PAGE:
Perinatal depression is estimated to affect more than 10% of women in the U.S. Recognizing the symptoms and seeking treatment are important first steps. There are effective treatment options to reduce the severity of the symptoms and the potential for future health risks for the mother and child.


References

Alessandra Biaggi a,n , Susan Conroy b , Susan Pawlby b , Carmine M. Pariante bJournal of Affective Disorders 191 (2016) 62–77 Identifying the women at risk of antenatal anxiety and depression: A systematic review

Rebecca M. Pearson, PhD; Jonathan Evans, MD; Daphne Kounali, PhD; Glyn Lewis, PhD; Jon Heron, PhD; Paul G. Ramchandani, DPhil; Tom G. O’Connor, PhD; Alan Stein, FRCPsych Maternal Depression During Pregnancy and the Postnatal Period Risks and Possible Mechanisms for Offspring Depression at Age 18 Years Original Investigation jamapsychiatry.com

Brenda L. Bauman, MSPH1; Jean Y. Ko, PhD1; Shanna Cox, MSPH1; Denise V. D’Angelo, MPH1; Lee Warner, PhD1; Suzanne Folger, PhD1; Heather D. Tevendale, PhD1; Kelsey C. Coy, MPH1; Leslie Harrison, MPH1; Wanda D. Barfield, MD1 Vital Signs: Postpartum Depressive Symptoms and Provider Discussions About Perinatal Depression — United States, 2018 US Department of Health and Human Services/Centers for Disease Control and Prevention MMWR / May 15, 2020 / Vol. 69 / No. 19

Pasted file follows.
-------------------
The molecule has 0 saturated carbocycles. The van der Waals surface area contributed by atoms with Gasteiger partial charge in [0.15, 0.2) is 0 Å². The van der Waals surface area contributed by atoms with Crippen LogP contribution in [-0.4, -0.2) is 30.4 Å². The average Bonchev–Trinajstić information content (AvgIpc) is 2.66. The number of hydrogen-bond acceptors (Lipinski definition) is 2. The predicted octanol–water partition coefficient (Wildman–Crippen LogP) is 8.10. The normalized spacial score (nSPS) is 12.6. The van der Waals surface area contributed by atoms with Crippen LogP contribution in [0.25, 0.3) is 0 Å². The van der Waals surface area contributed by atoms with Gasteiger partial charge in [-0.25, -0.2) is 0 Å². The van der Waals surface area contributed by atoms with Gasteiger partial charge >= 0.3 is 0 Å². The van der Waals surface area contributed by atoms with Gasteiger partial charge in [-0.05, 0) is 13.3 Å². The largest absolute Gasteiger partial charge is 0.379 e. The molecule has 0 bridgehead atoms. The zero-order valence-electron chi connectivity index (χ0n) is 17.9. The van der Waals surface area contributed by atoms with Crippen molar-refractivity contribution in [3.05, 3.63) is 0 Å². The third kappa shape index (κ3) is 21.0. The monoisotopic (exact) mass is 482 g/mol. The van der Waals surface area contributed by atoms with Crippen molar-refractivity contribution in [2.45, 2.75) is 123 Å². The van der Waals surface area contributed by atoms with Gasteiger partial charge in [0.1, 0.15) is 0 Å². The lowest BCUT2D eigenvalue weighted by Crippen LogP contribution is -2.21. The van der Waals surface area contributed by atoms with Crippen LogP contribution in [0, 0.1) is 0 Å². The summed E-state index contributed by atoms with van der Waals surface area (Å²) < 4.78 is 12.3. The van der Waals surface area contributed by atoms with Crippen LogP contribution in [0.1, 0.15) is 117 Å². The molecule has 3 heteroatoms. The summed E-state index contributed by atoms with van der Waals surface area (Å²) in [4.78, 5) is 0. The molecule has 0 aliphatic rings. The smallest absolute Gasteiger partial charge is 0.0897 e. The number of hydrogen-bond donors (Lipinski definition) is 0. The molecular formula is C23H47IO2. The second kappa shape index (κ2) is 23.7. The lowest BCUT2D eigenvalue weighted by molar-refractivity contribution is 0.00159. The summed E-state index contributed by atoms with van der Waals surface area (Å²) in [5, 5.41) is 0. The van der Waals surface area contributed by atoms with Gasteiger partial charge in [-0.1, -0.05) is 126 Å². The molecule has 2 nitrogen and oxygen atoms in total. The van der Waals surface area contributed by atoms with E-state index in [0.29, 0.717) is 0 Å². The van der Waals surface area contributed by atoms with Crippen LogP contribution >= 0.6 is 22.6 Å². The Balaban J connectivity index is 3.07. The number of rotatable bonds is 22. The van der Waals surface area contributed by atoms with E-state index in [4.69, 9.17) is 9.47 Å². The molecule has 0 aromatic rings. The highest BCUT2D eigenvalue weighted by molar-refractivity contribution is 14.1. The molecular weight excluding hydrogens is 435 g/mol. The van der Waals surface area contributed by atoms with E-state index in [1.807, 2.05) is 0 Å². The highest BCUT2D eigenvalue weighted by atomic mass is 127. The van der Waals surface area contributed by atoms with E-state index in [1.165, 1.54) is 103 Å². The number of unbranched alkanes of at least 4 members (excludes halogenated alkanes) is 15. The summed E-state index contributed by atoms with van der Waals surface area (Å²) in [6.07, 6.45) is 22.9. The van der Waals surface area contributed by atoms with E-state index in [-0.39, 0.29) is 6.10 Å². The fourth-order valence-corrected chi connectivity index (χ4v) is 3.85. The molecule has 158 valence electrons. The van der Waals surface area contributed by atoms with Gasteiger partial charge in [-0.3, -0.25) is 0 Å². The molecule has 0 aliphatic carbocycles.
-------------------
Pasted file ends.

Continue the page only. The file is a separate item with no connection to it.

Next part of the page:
National Institute of Mental Health. Perinatal Depression. Retrieved from Maternal%20depression/20-MH-8116.

Pregnancy Anxiety and Postpartum Depression During COVID-19. The uncertainties of the situation have presented challenges for our families. Dr. Dawn. Psychology Today.

Perinatal Depression Treatment Options BC Reproductive Mental Health Program. BC mental health and addition services. August 2011.

Moms Are Not OK: COVID-19 and Maternal Mental Health. Margie H. Davenport1*, Sarah Meyer1Victoria L. Meah1Morgan C. Strynadka1 and Rshmi Khurana2   Front. Glob. Womens Health, 19 June 2020  https://doi.org/10.3389/fgwh.2020.00001

Addiction and Isolation in the Time of COVID


“We cannot live only for ourselves. A thousand fibers connect us with our fellow men.”

― Herman Melville